Posted on 4/19/2018 11:17 AM By First Bank
Shahla Gholami, Senior Vice President, Commercial Banking Team Leader
It’s been said, “The best way to predict the future is to create it.*” To help create your future, you need the right strategic partnerships in place. This includes a strong partnership and meaningful relationship with your banker.
While having access to various banking services, including depository accounts or lending, is important, having a relationship with your banking relationship manager could mean a lot more to you and your business than you may think.
There are six areas where having a solid partnership with your banker helps your business:
Act as your business partner. Most commercial banks have dedicated relationship managers who work specifically with you. Banking services are evolving and improved upon regularly, making it difficult for you to stay up-to-date on what the latest services are for your business. An experienced relationship manager will get to know your business and recommend new pr ...
Posted on 4/19/2018 9:45 AM By First Bank
by Andrew Zinn, Senior Vice President S. California Commercial Real Estate
Banks may be one of the most misunderstood institutions in the world, despite being heavily regulated. At its core, every bank has equity capital that functions as a cushion between its assets and liabilities, currently averaging just 13.55% of total assets for U.S. banks.
Unlike an individual, a bank’s loans are its assets and its deposits are its liabilities. Banks lend money to generate interest income; conversely, paying out interest on their deposits. The spread between the two is known as net interest margin (“NIM”) and it’s a key financial metric upon which all banks are measured (FDIC reported in October 2017 the average NIM was 3.65%).
Since the Great Recession, banks have operated in a historically-low interest rate environment. Borrowers have generally benefitted from historically-low rates, while banks have had to pay next to nothing for their deposits. Since the FED has begun raising short ...
Posted on 3/26/2018 12:46 PM By First Bank
Imagine that you receive an email with an urgent message asking you to verify your banking information by clicking on a link. Or maybe you get an enticing text message claiming that you've won a free vacation to the destination of your choice — all you have to do is click on the link you were sent. In both scenarios, clicking on the link causes you to play right into the hands of a cybercriminal seeking your sensitive information. Just like that, you're at risk for identity theft because you were tricked by a social engineering scam.
Social engineering attacks are a form of digital deception in which cybercriminals psychologically manipulate victims into divulging sensitive information. Cybercriminals "engineer" believable scenarios designed to evoke an emotional response (curiosity, fear, empathy, or excitement) from their targets. As a result, people often react without thinking first due to curiosity or concern over the message that was sent. Since social engineering attacks appe ...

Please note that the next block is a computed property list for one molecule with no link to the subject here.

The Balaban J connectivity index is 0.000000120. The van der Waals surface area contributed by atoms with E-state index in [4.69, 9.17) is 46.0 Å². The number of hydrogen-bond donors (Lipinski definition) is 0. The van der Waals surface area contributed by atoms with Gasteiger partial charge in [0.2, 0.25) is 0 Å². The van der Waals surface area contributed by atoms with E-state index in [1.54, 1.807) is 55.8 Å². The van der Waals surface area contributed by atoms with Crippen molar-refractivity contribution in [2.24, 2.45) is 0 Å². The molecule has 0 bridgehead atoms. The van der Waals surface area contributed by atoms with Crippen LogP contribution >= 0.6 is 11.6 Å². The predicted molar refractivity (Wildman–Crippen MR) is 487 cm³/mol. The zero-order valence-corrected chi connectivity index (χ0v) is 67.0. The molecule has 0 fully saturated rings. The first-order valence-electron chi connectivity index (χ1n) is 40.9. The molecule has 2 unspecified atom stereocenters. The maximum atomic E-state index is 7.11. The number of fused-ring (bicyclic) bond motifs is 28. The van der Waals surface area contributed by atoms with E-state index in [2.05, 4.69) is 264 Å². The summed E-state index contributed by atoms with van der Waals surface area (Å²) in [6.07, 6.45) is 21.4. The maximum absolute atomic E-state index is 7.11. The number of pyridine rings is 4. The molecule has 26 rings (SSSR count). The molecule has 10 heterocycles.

Posted on 3/23/2018 9:52 AM By First Bank
There are many recommendations regarding who you should look to as your trusted advisor. As a business owner, the first place to start is by aligning yourself with long-term, proven trusted advisors in not one, but rather three, primary areas: accounting; legal; and banking. Additionally, and just as essential, is partnering with the “best in the business,” or those offering a holistic approach.
At First Bank, we’ve worked with many multi-generational business owners on continuing the company’s legacy, often originating with their parents, grandparents, or occasionally, great-grandparents. Prior to their succession, many of these clients indicated their parents wisely advised them that the most important aspect of running a business was the proper alignment of their trusted advisory team. Undoubtedly, they attributed their success on not only what the family has built, but also the quality of their strategic partnerships. In fact, a recent survey indicated 83% of business owners sai ...
Posted on 3/23/2018 9:37 AM By First Bank
By Jon Moen, SVP/Director of Treasury Management
The final phase (or Phase III) of Same Day ACH addresses the timing of funds availability. It’s officially been implemented across the country. As of March 16, 2018, a credit transaction sent via Same Day ACH has to be made available for cash withdrawal by 5:00 PM local time. Previously, the receiving bank (or financial institution) was required to post Same Day ACH transactions by the end of the business day. First Bank was already making funds available after receipt and processing of the Same Day ACH files, but not at the end of the business day. As you may know, Same Day ACH transactions rolled out in September 2017 for credits (allowing money to be pushed) and in September 2018 for debits (allowing money to be pulled).
All financial institutions using ACH are required to receive Same Day ACH transactions (both debits and credits) even if they are not planning to offer the origination of Same Day service to their clients. This mandate requiring ...